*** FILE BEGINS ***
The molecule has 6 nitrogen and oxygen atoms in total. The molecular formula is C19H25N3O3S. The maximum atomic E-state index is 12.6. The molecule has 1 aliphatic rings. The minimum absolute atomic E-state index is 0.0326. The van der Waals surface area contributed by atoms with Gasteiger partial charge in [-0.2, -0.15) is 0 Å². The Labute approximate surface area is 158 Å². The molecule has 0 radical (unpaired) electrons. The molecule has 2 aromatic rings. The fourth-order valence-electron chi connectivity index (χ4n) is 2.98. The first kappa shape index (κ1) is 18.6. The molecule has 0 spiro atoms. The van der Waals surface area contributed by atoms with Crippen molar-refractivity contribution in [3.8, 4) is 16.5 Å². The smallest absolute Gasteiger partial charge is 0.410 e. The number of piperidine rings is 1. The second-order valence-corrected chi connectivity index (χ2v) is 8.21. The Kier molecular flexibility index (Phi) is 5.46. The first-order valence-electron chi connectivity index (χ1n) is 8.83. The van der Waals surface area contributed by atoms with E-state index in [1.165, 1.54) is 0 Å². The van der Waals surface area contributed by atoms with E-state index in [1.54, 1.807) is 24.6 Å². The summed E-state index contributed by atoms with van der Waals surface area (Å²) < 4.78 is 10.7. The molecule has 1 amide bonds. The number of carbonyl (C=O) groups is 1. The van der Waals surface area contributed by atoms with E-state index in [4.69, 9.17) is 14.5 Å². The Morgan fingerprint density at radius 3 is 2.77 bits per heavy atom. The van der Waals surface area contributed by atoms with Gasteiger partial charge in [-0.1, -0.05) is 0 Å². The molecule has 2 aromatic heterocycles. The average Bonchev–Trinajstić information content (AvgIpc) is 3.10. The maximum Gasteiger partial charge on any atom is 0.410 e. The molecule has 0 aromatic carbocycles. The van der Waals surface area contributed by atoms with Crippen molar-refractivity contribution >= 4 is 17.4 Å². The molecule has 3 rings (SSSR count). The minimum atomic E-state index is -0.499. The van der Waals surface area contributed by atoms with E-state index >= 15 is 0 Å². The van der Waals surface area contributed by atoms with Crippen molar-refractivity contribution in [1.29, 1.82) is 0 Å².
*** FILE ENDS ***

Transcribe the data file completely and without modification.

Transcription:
The molecule has 6 nitrogen and oxygen atoms in total. The molecular formula is C19H25N3O3S. The maximum atomic E-state index is 12.6. The molecule has 1 aliphatic rings. The minimum absolute atomic E-state index is 0.0326. The van der Waals surface area contributed by atoms with Gasteiger partial charge in [-0.2, -0.15) is 0 Å². The Labute approximate surface area is 158 Å². The molecule has 0 radical (unpaired) electrons. The molecule has 2 aromatic rings. The fourth-order valence-electron chi connectivity index (χ4n) is 2.98. The first kappa shape index (κ1) is 18.6. The molecule has 0 spiro atoms. The van der Waals surface area contributed by atoms with Crippen molar-refractivity contribution in [3.8, 4) is 16.5 Å². The smallest absolute Gasteiger partial charge is 0.410 e. The number of piperidine rings is 1. The second-order valence-corrected chi connectivity index (χ2v) is 8.21. The Kier molecular flexibility index (Phi) is 5.46. The first-order valence-electron chi connectivity index (χ1n) is 8.83. The van der Waals surface area contributed by atoms with E-state index in [1.165, 1.54) is 0 Å². The van der Waals surface area contributed by atoms with E-state index in [1.54, 1.807) is 24.6 Å². The summed E-state index contributed by atoms with van der Waals surface area (Å²) < 4.78 is 10.7. The molecule has 1 amide bonds. The number of carbonyl (C=O) groups is 1. The van der Waals surface area contributed by atoms with E-state index in [4.69, 9.17) is 14.5 Å². The Morgan fingerprint density at radius 3 is 2.77 bits per heavy atom. The van der Waals surface area contributed by atoms with Gasteiger partial charge in [-0.1, -0.05) is 0 Å². The molecule has 2 aromatic heterocycles. The average Bonchev–Trinajstić information content (AvgIpc) is 3.10. The maximum Gasteiger partial charge on any atom is 0.410 e. The molecule has 0 aromatic carbocycles. The van der Waals surface area contributed by atoms with Crippen molar-refractivity contribution >= 4 is 17.4 Å². The molecule has 3 rings (SSSR count). The minimum atomic E-state index is -0.499. The van der Waals surface area contributed by atoms with E-state index >= 15 is 0 Å². The van der Waals surface area contributed by atoms with Crippen molar-refractivity contribution in [1.29, 1.82) is 0 Å².